That leaves Jdramas in the vicious cycle of crappy writing, laughable acting and soap-opera direction. I reckon that Australian dramas are not much better. There're too many home-grown Aussie talents for too few good scriptwriters. Recent hits like Miss Fisher's Murder Mysteries, A Place Called Home are enjoyable , but they're nothing more than soap opera propped up by stylish fashion and high production value.

Cyberwave said...

The TV ratings already tell us Japanese nowadays tend to watch more variety shows & sports programmes much more than dramas. They just want an hour of entertainment, rather than thinking the message behind a serious story. Dramas that have double-digit ratings are either episodic, cliche (e.g.Lawyers, Police, Middle-Aged Love-seeking Woman), or starred by experienced talents. That's why we can still see Yutaka Takenouchi and Miki Nakatani being heroine. I am so worried that there will be lack of training ground for new talents in near future. Japan Entertainment Industry had already failed to foster leading artistic talent from 90% of the 1985-88 generations. We can only hope it won't fail again.

hamanosilence said...

I agree on most of your points, although, speaking as someone who has seems a ton of doramas, I am probably in not a good position to critizise others for watching "crappy" shows, as actually I watched a fair share of those too (and those I finished I enjoyed :P).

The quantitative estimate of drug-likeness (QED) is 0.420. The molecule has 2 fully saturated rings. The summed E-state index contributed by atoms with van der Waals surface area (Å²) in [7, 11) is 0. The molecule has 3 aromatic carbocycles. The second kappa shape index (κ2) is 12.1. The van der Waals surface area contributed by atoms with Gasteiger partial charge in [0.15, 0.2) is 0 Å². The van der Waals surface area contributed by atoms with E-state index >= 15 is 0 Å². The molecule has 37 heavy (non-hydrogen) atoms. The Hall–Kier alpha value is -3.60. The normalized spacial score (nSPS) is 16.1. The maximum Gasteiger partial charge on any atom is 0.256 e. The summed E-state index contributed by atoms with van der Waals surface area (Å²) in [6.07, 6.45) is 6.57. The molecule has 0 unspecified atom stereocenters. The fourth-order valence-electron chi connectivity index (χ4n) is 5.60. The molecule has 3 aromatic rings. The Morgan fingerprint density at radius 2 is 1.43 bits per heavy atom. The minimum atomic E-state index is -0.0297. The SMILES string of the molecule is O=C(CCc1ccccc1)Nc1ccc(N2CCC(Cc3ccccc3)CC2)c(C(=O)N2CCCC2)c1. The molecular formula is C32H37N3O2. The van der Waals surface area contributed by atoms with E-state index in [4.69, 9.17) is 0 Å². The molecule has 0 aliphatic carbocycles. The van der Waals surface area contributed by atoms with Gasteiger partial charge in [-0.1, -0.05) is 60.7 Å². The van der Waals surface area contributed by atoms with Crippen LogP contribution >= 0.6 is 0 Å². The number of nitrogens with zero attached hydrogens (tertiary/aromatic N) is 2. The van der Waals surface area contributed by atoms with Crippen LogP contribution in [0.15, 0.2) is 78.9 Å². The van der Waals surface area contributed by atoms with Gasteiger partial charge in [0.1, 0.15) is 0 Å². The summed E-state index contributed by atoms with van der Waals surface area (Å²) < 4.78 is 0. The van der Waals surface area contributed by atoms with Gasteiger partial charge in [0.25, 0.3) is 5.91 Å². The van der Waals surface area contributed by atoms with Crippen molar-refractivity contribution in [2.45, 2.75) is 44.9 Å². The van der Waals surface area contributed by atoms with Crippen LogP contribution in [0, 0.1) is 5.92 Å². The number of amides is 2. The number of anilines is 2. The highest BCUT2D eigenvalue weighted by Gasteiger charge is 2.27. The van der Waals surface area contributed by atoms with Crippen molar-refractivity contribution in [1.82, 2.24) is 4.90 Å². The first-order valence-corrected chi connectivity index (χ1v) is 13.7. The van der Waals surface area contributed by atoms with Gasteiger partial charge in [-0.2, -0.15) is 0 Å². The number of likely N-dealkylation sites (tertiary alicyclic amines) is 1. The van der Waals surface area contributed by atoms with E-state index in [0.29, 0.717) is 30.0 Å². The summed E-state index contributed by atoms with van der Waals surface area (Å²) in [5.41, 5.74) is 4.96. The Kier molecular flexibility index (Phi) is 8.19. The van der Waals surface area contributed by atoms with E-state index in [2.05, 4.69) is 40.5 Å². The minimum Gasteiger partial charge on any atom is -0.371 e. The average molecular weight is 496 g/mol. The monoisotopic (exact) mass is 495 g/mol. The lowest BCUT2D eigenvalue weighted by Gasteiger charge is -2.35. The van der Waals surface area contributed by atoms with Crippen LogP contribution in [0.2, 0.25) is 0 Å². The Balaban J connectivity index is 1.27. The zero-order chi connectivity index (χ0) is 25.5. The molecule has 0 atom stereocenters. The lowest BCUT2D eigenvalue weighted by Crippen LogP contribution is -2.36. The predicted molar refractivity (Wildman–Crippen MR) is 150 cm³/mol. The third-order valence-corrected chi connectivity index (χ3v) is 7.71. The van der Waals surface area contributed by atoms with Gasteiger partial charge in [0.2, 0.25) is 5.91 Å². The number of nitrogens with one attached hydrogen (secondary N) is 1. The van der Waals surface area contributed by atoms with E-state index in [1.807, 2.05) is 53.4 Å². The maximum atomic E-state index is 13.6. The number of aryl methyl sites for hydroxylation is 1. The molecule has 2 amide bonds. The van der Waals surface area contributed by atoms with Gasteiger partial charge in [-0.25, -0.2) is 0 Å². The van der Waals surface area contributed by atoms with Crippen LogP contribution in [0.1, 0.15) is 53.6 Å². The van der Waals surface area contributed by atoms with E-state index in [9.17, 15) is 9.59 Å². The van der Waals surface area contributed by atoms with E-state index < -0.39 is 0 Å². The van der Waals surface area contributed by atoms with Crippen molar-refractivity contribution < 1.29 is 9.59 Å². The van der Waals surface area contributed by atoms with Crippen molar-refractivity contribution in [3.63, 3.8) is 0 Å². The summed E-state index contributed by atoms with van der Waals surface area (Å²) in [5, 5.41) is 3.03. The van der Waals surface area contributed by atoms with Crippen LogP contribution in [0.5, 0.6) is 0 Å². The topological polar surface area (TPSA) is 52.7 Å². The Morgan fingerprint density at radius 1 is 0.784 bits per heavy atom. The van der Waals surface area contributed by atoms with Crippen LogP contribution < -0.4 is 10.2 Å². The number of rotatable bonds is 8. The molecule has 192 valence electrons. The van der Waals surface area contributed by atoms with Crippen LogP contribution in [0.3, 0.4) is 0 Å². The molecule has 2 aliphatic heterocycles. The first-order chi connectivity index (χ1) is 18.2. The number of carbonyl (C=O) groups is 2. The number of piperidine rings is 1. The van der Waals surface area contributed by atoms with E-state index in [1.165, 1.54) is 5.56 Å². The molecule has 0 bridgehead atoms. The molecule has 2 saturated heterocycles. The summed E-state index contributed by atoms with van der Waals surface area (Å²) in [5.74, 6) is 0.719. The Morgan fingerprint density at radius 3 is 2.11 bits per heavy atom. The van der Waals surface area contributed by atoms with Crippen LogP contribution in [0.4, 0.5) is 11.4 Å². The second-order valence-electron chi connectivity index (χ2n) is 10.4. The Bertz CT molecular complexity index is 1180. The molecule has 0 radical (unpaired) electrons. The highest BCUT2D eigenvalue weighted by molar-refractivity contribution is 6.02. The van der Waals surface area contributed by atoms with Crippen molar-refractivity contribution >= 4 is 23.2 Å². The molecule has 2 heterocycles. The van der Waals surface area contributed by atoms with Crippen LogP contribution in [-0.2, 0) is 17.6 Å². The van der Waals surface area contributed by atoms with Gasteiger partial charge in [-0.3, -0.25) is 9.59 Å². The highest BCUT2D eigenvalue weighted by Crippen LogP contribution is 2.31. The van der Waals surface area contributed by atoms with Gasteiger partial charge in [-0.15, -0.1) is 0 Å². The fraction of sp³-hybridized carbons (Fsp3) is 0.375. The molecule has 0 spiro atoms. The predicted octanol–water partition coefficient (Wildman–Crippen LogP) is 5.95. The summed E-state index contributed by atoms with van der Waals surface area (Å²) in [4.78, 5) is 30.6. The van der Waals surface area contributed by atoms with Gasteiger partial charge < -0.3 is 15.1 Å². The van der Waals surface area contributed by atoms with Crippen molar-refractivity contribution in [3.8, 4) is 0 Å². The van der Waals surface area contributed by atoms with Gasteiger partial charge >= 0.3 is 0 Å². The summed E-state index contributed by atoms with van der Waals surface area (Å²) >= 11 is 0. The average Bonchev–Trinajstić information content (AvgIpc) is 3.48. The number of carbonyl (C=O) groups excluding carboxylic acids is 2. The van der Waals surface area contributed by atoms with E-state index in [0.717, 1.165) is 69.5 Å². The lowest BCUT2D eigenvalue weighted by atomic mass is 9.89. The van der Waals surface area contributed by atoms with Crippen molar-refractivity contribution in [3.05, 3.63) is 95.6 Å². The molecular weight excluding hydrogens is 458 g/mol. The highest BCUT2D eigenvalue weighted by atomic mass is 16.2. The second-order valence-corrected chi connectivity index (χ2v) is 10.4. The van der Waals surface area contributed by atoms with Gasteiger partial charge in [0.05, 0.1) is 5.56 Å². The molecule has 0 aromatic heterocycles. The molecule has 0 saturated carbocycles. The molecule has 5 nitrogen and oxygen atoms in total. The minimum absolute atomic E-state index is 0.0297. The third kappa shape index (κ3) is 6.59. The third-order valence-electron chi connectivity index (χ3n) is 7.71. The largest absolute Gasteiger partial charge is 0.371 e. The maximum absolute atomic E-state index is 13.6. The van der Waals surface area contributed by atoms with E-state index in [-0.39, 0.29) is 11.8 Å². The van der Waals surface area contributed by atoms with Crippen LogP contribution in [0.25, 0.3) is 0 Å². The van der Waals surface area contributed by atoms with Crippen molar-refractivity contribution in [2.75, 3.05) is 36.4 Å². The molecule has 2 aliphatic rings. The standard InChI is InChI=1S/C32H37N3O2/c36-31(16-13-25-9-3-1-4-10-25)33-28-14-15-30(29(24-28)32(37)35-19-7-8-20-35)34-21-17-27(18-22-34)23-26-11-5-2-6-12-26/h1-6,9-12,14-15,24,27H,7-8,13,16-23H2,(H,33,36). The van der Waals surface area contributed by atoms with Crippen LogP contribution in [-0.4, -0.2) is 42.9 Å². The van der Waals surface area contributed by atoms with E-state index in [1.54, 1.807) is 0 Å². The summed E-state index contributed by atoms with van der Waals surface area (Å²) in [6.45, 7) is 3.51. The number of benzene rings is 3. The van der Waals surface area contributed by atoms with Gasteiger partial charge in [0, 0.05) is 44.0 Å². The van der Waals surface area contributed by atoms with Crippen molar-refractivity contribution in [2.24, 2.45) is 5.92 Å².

I think as the others above said, it is also a question of what you expect from a dorama when you are going to watch it. Depending on this you can either enjoy or hate a show. (Even though I compeltely agree on Gourikis acting, which basically only was tolerable in Is back with Fukuda Saki).

So for me a good dorama isn't necessary a one with good acting and or a superiour script + actors, it depends what I want to watch and what mood I am in. And so probably because it appears to me, a lot of entertainment is provided there must be a demand for this. The question if it is overdone, is a different matter though. From the japanese I know, I can only say that noone was even remotely watching as much doramas as I did so I can asume they mostly watch them for entertainment reasons if they have time or so.

But yes the really memorable doramas are only a few and those typically are strong in all mentioned aspects (think for instance on Arifureta Kiseki, which not only had a good balance with a sentimental/depressing setup + it's funny moments and beside the well known Nakama Yukie a lot of good actors that weren't jhonnies...)

Sonna~ said...

What I want from a good J-drama is sort of similar to hama's comment above. All I expect from a Japanese drama is a good story and a decent lead.

My fav. drama in 2013/2014 was a K-drama called "Let's Eat" about a stubborn office admin, an insurance salesman, and a student. The story was good, the lead was interesting, there was lots of glorious food, and it was addictive. Something simple like that was good enough for me, even though I'm not a fan of most K-dramas.